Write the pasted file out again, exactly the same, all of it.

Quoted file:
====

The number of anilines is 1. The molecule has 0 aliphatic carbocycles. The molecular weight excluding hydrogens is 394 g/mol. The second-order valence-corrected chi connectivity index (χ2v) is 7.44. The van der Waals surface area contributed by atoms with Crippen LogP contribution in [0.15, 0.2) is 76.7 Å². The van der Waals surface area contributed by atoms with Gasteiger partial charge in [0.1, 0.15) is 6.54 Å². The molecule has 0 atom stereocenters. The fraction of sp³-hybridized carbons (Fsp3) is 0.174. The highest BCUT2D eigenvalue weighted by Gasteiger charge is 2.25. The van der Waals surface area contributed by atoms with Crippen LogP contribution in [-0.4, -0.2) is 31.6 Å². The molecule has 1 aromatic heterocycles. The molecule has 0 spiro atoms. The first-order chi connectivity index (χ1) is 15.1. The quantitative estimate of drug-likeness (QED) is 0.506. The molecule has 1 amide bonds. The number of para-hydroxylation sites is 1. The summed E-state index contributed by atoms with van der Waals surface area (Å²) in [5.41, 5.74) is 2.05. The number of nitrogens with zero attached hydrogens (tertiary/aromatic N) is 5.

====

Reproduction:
The number of anilines is 1. The molecule has 0 aliphatic carbocycles. The molecular weight excluding hydrogens is 394 g/mol. The second-order valence-corrected chi connectivity index (χ2v) is 7.44. The van der Waals surface area contributed by atoms with Crippen LogP contribution in [0.15, 0.2) is 76.7 Å². The van der Waals surface area contributed by atoms with Gasteiger partial charge in [0.1, 0.15) is 6.54 Å². The molecule has 0 atom stereocenters. The fraction of sp³-hybridized carbons (Fsp3) is 0.174. The highest BCUT2D eigenvalue weighted by Gasteiger charge is 2.25. The van der Waals surface area contributed by atoms with Crippen LogP contribution in [-0.4, -0.2) is 31.6 Å². The molecule has 1 aromatic heterocycles. The molecule has 0 spiro atoms. The first-order chi connectivity index (χ1) is 15.1. The quantitative estimate of drug-likeness (QED) is 0.506. The molecule has 1 amide bonds. The number of para-hydroxylation sites is 1. The summed E-state index contributed by atoms with van der Waals surface area (Å²) in [5.41, 5.74) is 2.05. The number of nitrogens with zero attached hydrogens (tertiary/aromatic N) is 5.